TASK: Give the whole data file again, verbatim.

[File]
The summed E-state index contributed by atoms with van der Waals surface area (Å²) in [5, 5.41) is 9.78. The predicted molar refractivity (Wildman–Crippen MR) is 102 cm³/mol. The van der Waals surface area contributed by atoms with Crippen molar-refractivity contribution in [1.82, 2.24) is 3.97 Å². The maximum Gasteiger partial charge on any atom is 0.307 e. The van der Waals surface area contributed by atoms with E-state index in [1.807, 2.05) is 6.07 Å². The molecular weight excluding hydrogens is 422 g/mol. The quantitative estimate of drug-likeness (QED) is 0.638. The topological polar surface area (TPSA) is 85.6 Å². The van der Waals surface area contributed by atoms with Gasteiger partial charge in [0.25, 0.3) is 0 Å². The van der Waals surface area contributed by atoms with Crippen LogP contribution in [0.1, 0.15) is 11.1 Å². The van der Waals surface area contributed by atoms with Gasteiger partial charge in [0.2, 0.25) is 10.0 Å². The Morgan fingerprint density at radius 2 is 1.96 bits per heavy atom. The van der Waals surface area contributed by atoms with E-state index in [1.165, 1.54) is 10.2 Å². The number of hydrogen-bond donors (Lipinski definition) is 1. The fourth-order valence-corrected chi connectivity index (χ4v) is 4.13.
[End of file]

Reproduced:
The summed E-state index contributed by atoms with van der Waals surface area (Å²) in [5, 5.41) is 9.78. The predicted molar refractivity (Wildman–Crippen MR) is 102 cm³/mol. The van der Waals surface area contributed by atoms with Crippen molar-refractivity contribution in [1.82, 2.24) is 3.97 Å². The maximum Gasteiger partial charge on any atom is 0.307 e. The van der Waals surface area contributed by atoms with E-state index in [1.807, 2.05) is 6.07 Å². The molecular weight excluding hydrogens is 422 g/mol. The quantitative estimate of drug-likeness (QED) is 0.638. The topological polar surface area (TPSA) is 85.6 Å². The van der Waals surface area contributed by atoms with Gasteiger partial charge in [0.25, 0.3) is 0 Å². The van der Waals surface area contributed by atoms with Crippen LogP contribution in [0.1, 0.15) is 11.1 Å². The van der Waals surface area contributed by atoms with Gasteiger partial charge in [0.2, 0.25) is 10.0 Å². The Morgan fingerprint density at radius 2 is 1.96 bits per heavy atom. The van der Waals surface area contributed by atoms with E-state index in [1.165, 1.54) is 10.2 Å². The number of hydrogen-bond donors (Lipinski definition) is 1. The fourth-order valence-corrected chi connectivity index (χ4v) is 4.13.